Saturday, June 24, 2017

First 4m QSO - getting a transverter kit working

Almost a year ago I bought a 4m transverter kit from DF2FQ (XV4-40). I have basic understanding of electronics, acquired in part through the hobby but building a project like this was new to me. With my mechanical engineering background I am more confident in building robust stuff like antennas, masts, supports, baluns, etc. Soldering loads of tiny components on a board seemed challenging. 

However the level of documentation provided by DF2FQ and some motivating words by PG8M - who was already using the transverter - pushed me to the point that I ordered the kit. When I received the package I must admit it looked daunting. 

Lots of parts..
..and rather tiny

I started building the kit sometime in August last year. I tried to work as meticulous as I could (a challenge when you are as impatient as I am). When I had completed the kit and ran the first tests, I found that I received 70 Mhz signals with the radio tuned to 29Mhz. Hurray!

However, when I tried to transmit, the transverter appeared to be dead as a dodo. No LED, no signal. A very disappointing result. I did some tests (as far my knowledge goes) and could not find the cause of the failure. So the kit went back in the box it was shipped in. Time for other projects.

The Es season is rather good this year and I have enjoyed the effects on 6m but 4m was open a lot of times as well. I really had to get back to the abandoned transverter project. PG8M had already kindly offered to help me months ago and today I took him up on his offer. We went through the error checking process step by step, finding and fixing four major issues. It turned out I had made two soldering errors and two of the smd resistors were faulty. Whatever happened to these resistors I really don't know.

PG8M trying to locate the next error

The good news is that we ended up with a transverter that delivered up to 35W on 4m with 5W drive on 10m. 

There was no one around to do an on air test so back home I hooked up the transverter and put my tri-band yagi on a pole @2m high in the garden. PG8M was QRV 30km away with his 4 ele beam pointing in my direction. That is when I made my first 4m QSO.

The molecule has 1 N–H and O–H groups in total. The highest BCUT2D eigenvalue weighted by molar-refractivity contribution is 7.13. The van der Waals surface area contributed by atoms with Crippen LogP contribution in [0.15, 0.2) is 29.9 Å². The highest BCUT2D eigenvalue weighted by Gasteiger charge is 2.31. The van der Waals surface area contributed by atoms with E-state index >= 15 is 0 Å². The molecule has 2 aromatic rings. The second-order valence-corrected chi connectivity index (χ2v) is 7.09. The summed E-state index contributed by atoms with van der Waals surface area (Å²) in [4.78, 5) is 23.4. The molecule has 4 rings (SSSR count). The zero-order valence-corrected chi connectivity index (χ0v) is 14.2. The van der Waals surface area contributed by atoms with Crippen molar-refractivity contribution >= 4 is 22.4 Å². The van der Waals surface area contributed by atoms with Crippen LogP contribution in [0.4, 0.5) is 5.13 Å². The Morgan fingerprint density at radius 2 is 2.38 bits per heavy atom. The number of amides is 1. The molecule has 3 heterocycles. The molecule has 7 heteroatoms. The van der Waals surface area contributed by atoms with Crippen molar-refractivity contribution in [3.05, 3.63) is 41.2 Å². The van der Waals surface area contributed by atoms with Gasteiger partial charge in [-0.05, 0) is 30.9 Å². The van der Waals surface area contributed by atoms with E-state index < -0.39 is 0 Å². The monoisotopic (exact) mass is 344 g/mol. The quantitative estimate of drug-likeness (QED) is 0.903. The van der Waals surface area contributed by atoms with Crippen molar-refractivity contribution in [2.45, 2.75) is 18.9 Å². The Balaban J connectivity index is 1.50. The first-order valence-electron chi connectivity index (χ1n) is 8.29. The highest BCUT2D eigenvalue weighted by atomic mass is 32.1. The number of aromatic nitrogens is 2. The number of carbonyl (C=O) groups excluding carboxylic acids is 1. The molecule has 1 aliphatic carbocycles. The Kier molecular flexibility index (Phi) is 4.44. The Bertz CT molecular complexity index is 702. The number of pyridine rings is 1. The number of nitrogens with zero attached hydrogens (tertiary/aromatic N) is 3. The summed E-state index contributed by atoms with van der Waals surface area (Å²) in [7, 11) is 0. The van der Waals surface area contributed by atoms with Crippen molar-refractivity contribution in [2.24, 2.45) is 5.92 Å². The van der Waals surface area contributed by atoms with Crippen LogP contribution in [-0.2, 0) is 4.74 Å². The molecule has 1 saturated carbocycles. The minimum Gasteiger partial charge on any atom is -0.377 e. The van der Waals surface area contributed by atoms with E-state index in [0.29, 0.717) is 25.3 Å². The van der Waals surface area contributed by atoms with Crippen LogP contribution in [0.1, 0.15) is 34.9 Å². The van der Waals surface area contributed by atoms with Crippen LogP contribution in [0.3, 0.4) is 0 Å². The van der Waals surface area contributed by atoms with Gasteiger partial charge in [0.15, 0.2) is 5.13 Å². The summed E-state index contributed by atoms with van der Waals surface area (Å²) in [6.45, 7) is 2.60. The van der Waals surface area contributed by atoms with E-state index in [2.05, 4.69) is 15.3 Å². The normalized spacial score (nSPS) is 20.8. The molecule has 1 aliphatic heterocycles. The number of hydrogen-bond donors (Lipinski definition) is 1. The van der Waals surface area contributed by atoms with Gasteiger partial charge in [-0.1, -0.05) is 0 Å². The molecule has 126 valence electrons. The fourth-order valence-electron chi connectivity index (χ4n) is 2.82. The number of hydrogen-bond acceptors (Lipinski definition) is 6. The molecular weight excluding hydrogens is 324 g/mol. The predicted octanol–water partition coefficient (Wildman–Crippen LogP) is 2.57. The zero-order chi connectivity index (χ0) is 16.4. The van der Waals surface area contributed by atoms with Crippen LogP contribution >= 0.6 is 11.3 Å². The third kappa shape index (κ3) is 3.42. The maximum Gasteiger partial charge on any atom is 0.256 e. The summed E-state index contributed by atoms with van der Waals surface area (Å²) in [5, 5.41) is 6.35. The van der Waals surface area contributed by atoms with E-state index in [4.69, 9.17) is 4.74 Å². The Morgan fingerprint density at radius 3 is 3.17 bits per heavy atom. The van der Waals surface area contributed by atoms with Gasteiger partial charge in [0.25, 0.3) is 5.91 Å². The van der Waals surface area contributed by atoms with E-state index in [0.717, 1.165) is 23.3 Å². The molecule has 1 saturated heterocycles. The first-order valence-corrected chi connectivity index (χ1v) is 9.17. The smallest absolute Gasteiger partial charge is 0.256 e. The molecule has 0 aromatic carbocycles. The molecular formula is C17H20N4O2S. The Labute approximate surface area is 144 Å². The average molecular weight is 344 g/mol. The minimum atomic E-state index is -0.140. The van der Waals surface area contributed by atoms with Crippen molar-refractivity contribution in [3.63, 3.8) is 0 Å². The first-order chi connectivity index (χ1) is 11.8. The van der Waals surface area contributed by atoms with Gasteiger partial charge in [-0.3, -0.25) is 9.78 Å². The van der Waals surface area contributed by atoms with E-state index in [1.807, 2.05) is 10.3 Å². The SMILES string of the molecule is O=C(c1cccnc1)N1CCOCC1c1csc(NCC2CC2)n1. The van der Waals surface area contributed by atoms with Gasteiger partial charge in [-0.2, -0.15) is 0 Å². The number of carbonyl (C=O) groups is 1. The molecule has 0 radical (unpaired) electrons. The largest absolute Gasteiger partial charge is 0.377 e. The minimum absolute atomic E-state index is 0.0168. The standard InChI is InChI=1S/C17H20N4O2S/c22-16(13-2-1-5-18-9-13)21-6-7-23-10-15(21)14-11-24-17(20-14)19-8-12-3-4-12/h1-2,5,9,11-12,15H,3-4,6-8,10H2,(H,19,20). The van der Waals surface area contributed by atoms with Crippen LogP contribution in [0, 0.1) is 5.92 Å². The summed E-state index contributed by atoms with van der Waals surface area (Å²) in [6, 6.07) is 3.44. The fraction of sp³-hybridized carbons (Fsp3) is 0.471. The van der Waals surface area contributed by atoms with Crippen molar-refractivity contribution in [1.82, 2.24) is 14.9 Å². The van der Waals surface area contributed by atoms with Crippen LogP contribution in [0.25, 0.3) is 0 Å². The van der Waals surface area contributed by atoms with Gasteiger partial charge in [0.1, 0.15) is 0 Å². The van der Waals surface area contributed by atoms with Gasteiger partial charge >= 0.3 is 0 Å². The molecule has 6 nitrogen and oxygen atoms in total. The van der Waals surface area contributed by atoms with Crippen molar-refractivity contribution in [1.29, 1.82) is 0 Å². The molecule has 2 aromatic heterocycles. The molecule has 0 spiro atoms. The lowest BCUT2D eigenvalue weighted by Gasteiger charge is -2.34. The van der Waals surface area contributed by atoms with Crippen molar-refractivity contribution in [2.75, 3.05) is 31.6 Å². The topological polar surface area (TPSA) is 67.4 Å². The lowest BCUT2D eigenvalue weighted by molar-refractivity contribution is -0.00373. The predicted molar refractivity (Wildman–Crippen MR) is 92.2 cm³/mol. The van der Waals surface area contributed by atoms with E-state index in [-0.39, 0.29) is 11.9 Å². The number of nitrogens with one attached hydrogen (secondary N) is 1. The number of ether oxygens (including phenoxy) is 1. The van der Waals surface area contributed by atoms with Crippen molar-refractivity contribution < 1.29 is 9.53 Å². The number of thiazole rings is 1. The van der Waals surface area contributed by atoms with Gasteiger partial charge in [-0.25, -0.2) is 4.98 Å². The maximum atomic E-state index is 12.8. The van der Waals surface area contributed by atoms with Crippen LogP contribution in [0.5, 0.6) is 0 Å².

DK7ZB tri-band beam in action twice this week

It is a bit late in the Es season but I am sure I will get back to this band in the future. The next thing I need is an antenna I can set up quickly at home in case of any high MUF situations. For 6m I use an end fed wire that I can attach to a pole that I push through the attic window. For 4m I am going to try a slim jim vertical. More on that later.

Friday, June 23, 2017

Playing with 6m Es - compact beam versus vertical

Some time ago I built a compact beam for 6/4/2m aimed at /P operations. It is a design by DK7ZB featuring 3 elements on 2m, 2 elements on 4m and 2 elements on 6m. I tested it when I finished building it and SWR was good on all bands.

I followed the design of DK7ZB (link) with a few changes to make this a /P antenna:
  • I use wing nuts on the 4m elements and the 6m reflector to be able to remove them easily for transport
  • I split the 6m driven dipole in a short center piece connected to the boom and removable parts on both ends of the dipole
  • I added spacers for the dipoles to keep them at the right distance from each other (refer to picture below)
Spacer for the dipole elements

Apart from a short appearance in LX (2 QSOs), I had not used the beam on the air. For 6m I use an end fed half wave vertically - both when I am /P as well as at home.
It is amazing how effective a vertical wire is in Es conditions. I have worked stations all over Europe with that antenna using 100w. I was curious how the beam would perform in comparison.

We are in the Es season at the moment and there was a 6m contest on last weekend. So I decided to go out /P and test the beam properly against the end fed wire. I used one of my Spiderbeam poles with the end fed wire in the top (feedpoint about 12m high) and the beam a bit lower at about 8m high.

I used an antenna switch to be able to quickly switch between the two antennas. You need quick switching as the signals themselves vary constantly under Es conditions. The difference was significant most of the time. Of course the heading of the beam is a factor that influences the difference. With the beam heading the right way, the signal strength on rx differed multiple s-points. On the low end this meant there were stations I could only copy on the beam. I recorded a view video's while switching between the antennas. One of them is on YouTube: